Behind Election Day Rally: 'It's Running on Rumors'
Stocks posted a big election day gain, fueled by relief the uncertainty around the presidential election will end—but also on sprigs of hope that Mitt Romney might win.
"The uncertainty is over. We love to rally on election day. We've done it in the past," said Daniel Clifton, head of policy research at Strategas. "But in the sector side, you see the hospitals selling off and you see all the Republican sectors pretty much up and people are making a bet."
Clifton said he expects Obama to win but there's chatter on the Internet and rumors are flying that the GOP challenger is doing better than expected.
"My Republican portfolio is through the roof right now," said Clifton. "It's running on rumors. Nothing has changed. There's no new data."
The market closed sharply higher, with the Dow Industrials up more than one percent. (Read More: Stocks End Higher on Election Day)
Before the close, traders pointed to an early headline from the Cincinnati Enquirer, later retracted, that showed Romney making early gains in the key battleground state. But the paper said the information was erroneous and it had mistakenly released a template, loaded with dummy data.
"We have nine polls in Ohio. Obama is winning in eight of those nine. The other one is tied," Clifton said. "There could be something wrong with a poll or several polls but when I get nine of them and I put them together, it reduces the chance for error." (Read More: How to Tell Who's Winning the Election, State by State)
Traders pointed to HCA, the hospital company, which was losing ground and would be hurt if Obama's healthcare legislation was overturned. On the reverse side, HMO stocks like UnitedHealth and Aetna were higher. They would benefit from reversal of the legislation, which Romney has vowed. Coal stocks, which would do better with Romney were also higher.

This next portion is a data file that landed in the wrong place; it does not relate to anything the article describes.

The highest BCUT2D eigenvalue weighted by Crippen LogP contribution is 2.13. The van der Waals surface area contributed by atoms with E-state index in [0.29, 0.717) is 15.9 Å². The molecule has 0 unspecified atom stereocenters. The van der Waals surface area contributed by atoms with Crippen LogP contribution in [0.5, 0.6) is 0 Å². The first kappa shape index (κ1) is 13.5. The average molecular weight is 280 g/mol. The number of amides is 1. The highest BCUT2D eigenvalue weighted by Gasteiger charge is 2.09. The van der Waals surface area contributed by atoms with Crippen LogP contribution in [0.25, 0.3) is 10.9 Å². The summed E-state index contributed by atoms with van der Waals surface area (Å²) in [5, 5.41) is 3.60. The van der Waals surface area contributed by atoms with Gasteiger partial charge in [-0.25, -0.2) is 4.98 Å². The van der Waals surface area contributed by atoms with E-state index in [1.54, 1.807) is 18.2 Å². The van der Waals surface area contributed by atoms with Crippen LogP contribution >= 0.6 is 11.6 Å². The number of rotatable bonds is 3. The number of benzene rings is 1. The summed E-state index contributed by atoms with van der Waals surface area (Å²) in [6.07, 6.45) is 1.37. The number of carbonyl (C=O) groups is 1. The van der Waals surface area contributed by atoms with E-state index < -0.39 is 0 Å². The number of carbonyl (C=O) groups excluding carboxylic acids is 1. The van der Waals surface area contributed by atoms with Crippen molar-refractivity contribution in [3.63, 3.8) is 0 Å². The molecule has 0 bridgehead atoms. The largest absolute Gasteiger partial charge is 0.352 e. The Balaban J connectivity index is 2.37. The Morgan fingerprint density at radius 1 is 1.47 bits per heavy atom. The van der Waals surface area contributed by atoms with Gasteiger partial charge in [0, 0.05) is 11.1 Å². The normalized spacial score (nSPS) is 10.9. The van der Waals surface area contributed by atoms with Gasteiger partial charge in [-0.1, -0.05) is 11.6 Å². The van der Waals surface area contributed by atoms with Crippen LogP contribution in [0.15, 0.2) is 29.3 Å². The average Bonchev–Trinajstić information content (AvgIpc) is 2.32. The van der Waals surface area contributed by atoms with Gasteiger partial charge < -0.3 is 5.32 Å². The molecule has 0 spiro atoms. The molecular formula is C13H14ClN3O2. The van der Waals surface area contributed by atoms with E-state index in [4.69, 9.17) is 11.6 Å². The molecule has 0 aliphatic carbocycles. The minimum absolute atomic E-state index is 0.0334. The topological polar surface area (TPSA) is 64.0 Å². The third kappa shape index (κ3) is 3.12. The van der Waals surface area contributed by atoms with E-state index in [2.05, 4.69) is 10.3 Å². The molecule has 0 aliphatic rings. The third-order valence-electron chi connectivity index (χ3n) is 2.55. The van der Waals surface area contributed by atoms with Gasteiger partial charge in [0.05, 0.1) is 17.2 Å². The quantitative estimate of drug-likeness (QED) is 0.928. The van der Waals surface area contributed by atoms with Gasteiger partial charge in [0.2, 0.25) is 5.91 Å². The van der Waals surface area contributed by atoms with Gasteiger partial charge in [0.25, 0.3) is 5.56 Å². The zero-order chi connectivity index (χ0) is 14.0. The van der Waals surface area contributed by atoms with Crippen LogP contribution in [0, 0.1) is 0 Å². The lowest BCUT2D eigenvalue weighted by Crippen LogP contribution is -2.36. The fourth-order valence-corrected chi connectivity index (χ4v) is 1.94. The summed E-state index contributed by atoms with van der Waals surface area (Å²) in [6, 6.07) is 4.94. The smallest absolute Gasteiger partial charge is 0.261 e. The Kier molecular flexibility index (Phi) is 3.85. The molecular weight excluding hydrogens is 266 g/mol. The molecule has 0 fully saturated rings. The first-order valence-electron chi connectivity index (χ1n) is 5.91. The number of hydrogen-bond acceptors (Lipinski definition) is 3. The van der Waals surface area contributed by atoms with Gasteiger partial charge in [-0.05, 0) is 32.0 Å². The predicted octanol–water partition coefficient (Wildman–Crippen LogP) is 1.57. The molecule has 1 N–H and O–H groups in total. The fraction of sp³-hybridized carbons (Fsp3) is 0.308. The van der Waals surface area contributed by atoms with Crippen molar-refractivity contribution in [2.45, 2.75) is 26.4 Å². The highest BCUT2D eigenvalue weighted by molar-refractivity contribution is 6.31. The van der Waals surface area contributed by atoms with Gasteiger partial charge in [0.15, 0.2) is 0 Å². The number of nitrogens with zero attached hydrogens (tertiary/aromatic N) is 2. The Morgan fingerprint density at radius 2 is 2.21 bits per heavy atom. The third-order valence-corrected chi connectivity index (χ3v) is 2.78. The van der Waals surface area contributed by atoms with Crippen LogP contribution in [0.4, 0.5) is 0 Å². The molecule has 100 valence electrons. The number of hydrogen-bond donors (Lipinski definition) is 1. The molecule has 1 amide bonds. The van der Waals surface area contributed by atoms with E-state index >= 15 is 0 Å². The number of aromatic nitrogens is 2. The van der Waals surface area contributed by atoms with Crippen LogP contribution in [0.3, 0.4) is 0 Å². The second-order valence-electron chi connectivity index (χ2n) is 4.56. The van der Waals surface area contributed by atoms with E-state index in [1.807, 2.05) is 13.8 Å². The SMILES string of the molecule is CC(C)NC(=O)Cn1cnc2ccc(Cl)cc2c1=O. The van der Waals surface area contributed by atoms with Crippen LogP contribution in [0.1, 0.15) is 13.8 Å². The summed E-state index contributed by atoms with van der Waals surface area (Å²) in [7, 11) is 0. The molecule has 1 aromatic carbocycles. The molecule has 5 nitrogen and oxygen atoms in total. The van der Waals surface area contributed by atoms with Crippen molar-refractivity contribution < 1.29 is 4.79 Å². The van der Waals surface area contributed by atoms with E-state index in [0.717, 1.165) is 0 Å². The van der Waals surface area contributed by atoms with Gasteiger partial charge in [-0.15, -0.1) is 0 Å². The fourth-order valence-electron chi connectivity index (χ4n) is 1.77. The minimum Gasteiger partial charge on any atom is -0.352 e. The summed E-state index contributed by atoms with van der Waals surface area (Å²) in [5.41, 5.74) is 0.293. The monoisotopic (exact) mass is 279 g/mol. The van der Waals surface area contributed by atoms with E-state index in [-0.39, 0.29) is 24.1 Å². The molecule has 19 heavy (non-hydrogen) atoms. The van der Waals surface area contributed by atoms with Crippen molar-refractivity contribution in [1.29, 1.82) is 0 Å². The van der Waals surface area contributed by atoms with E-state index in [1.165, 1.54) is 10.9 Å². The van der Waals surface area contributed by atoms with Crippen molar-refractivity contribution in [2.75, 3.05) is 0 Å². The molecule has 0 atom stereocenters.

CNBC's candidate portfolios showed the same trend Tuesday. A group of stocks that could benefit from a Romney presidency were outperforming, up 1.5 percent Tuesday. The Obama portfolio was down 0.1 percent.
Since the beginning of the year, the Obama stocks are up about 20 percent and Romney stocks are up 2.5 percent for the year. Since the first debate, where Obama performed poorly, the Romney portfolio gained 2.6 percent, and the Obama portfolio has gained just 0.01 percent.
Miller Tabak strategist Peter Boockvar said the election is the big event markets have been waiting for. "The market is a coiled spring one way or the other. I'm inclined to think tomorrow gets a binary response. If Romney wins, it goes up. It goes down if Obama wins."
Boockvar said investors who have been piling into dividend paying stocks may start to pare back and also take gains, since both dividend and capital gains taxes could go up if Obama stays in the White House and the Democrats hold a majority in the Senate, as expected.
"It was just as likely to be the case it appears that we would have a decision, know we know who the president is going to move the market anyway," said Art Hogan of Lazard Capital Partners.
Traders said there was a lot of short covering going on, and there is some belief that the polls are unfairly skewing toward Obama. The demographic of voters has changed in four years, and some of the voters, such as young voters, that were there last time, may not turn out for Obama, he said.
"The conventional wisdom is Obama will win," said a trader, who was personally taking the other side. He said that erroneous Ohio newspaper headline got things rolling. "There's a lot of itchy trigger fingers, and people were short," he said.
The Dow on five of the last six presidential election days moved less than a percent. On the last election day, when Obama was elected, the Dow gained 3.3 percent, its biggest election day move since 1932 when Franklin Roosevelt defeated Herbert Hoover, and the Dow rose 3.5 percent.
Two of the next biggest moves on the last 20 presidential election dates were the Reagan years. In 1980 when Reagan defeated Jimmy Carter, the Dow rose 1.4 percent, and it rose 1.2 percent the day he was re-elected in 1984.
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